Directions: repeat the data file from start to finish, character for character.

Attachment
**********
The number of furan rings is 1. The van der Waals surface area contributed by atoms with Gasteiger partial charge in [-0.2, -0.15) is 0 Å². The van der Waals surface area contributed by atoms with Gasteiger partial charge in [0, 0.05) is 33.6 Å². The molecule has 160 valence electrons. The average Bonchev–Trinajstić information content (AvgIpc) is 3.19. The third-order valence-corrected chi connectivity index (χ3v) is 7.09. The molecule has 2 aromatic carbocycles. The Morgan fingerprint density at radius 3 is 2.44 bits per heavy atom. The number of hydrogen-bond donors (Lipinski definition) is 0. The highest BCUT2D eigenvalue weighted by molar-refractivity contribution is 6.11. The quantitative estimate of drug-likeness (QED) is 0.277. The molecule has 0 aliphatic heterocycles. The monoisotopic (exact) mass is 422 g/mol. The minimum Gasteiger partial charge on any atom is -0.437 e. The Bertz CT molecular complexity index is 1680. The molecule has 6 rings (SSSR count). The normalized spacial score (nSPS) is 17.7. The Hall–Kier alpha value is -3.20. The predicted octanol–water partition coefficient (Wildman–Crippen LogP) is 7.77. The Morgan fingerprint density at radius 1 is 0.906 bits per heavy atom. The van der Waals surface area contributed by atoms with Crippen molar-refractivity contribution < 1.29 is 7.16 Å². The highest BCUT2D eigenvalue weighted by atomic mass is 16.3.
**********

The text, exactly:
The number of furan rings is 1. The van der Waals surface area contributed by atoms with Gasteiger partial charge in [-0.2, -0.15) is 0 Å². The van der Waals surface area contributed by atoms with Gasteiger partial charge in [0, 0.05) is 33.6 Å². The molecule has 160 valence electrons. The average Bonchev–Trinajstić information content (AvgIpc) is 3.19. The third-order valence-corrected chi connectivity index (χ3v) is 7.09. The molecule has 2 aromatic carbocycles. The Morgan fingerprint density at radius 3 is 2.44 bits per heavy atom. The number of hydrogen-bond donors (Lipinski definition) is 0. The highest BCUT2D eigenvalue weighted by molar-refractivity contribution is 6.11. The quantitative estimate of drug-likeness (QED) is 0.277. The molecule has 0 aliphatic heterocycles. The monoisotopic (exact) mass is 422 g/mol. The minimum Gasteiger partial charge on any atom is -0.437 e. The Bertz CT molecular complexity index is 1680. The molecule has 6 rings (SSSR count). The normalized spacial score (nSPS) is 17.7. The Hall–Kier alpha value is -3.20. The predicted octanol–water partition coefficient (Wildman–Crippen LogP) is 7.77. The Morgan fingerprint density at radius 1 is 0.906 bits per heavy atom. The van der Waals surface area contributed by atoms with Crippen molar-refractivity contribution < 1.29 is 7.16 Å². The highest BCUT2D eigenvalue weighted by atomic mass is 16.3.